Jump to ContentJump to Main Navigation
The People of the RiverNature and Identity in Black Amazonia, 1835-1945$
Users without a subscription are not able to see the full content.

Oscar de la Torre

Print publication date: 2018

Print ISBN-13: 9781469643243

Published to North Carolina Scholarship Online: May 2019

DOI: 10.5149/northcarolina/9781469643243.001.0001

Show Summary Details
Page of

PRINTED FROM UNIVERSITY OF NORTH CAROLINA PRESS SCHOLARSHIP ONLINE (www.northcarolina.universitypressscholarship.com). (c) Copyright University of North Carolina Press, 2019. All Rights Reserved. An individual user may print out a PDF of a single chapter of a monograph in NCSO for personal use.date: 15 October 2019

Killing the Big Snake

Killing the Big Snake

Myth and History in the Trombetas River, 1800–1888

Chapter:
(p.32) Chapter Two Killing the Big Snake
Source:
The People of the River
Author(s):

Oscar de la Torre

Publisher:
University of North Carolina Press
DOI:10.5149/northcarolina/9781469643243.003.0003

This chapter takes the story of the Big Snake, a famous oral tradition among maroon descendants in the Trombetas river (called mocambeiros in the region), as a symbol of their relocation to new residential spaces below the waterfalls, where they would fully enjoy their hard-won freedom right after abolition. The chapter places the narrative in conversation with “outside sources that can be checked and certified as independent,” such as police and governmental reports, travel accounts, genealogical trees, and interviews with the mocambeiros. With this I seek to generate a dialogue between narrative and written sources and to dig as deep as possible into its key natural and topological symbols. I considered the tradition of the Big Snake a “hypothesis,” a source that could enter into dialogue with, and even correct, “other perspectives just as much as other perspectives [could] correct” it. The story of the Big Snake also uses the river’s natural geography to sustain an interpretation of the maroons’ origins that emphasized autonomy and community. Finally, it bears witness to the sheer centrality of the natural landscape for the viability of maroon communities in Amazonia.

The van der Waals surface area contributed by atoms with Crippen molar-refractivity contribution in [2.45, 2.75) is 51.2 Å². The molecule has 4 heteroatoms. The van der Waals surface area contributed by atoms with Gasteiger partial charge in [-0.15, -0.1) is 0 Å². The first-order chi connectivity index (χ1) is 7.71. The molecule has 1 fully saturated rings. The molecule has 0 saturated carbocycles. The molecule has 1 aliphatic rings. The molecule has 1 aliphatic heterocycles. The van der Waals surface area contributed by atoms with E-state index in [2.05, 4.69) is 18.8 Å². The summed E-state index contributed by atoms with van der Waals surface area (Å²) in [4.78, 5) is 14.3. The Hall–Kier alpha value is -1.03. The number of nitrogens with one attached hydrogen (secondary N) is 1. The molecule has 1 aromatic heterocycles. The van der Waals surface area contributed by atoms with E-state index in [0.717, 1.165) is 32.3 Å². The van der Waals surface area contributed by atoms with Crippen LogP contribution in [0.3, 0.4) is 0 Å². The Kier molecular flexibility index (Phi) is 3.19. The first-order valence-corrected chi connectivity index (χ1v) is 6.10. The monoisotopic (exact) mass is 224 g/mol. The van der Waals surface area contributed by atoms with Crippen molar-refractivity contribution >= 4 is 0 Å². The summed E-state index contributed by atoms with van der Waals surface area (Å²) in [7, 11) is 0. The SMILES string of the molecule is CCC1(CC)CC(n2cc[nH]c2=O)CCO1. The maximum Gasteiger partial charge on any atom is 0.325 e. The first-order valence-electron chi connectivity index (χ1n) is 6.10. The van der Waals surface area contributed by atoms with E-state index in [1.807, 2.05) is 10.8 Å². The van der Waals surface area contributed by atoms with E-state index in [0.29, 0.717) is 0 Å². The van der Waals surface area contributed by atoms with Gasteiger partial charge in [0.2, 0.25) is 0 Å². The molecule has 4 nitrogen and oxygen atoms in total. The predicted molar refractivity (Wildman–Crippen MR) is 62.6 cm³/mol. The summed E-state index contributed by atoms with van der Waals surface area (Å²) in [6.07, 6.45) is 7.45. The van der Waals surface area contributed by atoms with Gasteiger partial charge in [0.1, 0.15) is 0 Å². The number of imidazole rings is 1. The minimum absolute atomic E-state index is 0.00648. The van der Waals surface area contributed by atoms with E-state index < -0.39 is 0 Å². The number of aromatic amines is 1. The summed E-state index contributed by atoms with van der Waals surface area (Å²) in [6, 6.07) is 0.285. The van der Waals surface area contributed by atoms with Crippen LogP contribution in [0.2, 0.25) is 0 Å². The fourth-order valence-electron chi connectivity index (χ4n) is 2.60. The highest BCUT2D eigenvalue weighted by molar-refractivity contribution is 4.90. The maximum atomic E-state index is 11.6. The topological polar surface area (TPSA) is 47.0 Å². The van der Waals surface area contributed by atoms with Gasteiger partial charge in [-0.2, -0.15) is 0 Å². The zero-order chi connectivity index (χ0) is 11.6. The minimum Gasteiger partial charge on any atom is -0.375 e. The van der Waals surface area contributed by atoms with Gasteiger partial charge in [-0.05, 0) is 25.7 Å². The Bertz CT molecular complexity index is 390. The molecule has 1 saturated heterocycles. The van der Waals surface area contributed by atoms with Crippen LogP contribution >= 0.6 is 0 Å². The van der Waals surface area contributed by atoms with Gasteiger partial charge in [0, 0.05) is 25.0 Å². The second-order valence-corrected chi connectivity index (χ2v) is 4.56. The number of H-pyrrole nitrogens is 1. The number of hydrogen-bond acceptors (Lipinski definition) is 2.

Keywords:   Mocambos, Trombetas river, marronage, snakes, Amazonian folklore, transition to freedom

North Carolina Scholarship Online requires a subscription or purchase to access the full text of books within the service. Public users can however freely search the site and view the abstracts and keywords for each book and chapter.

Please, subscribe or login to access full text content.

If you think you should have access to this title, please contact your librarian.

To troubleshoot, please check our FAQs , and if you can't find the answer there, please contact us .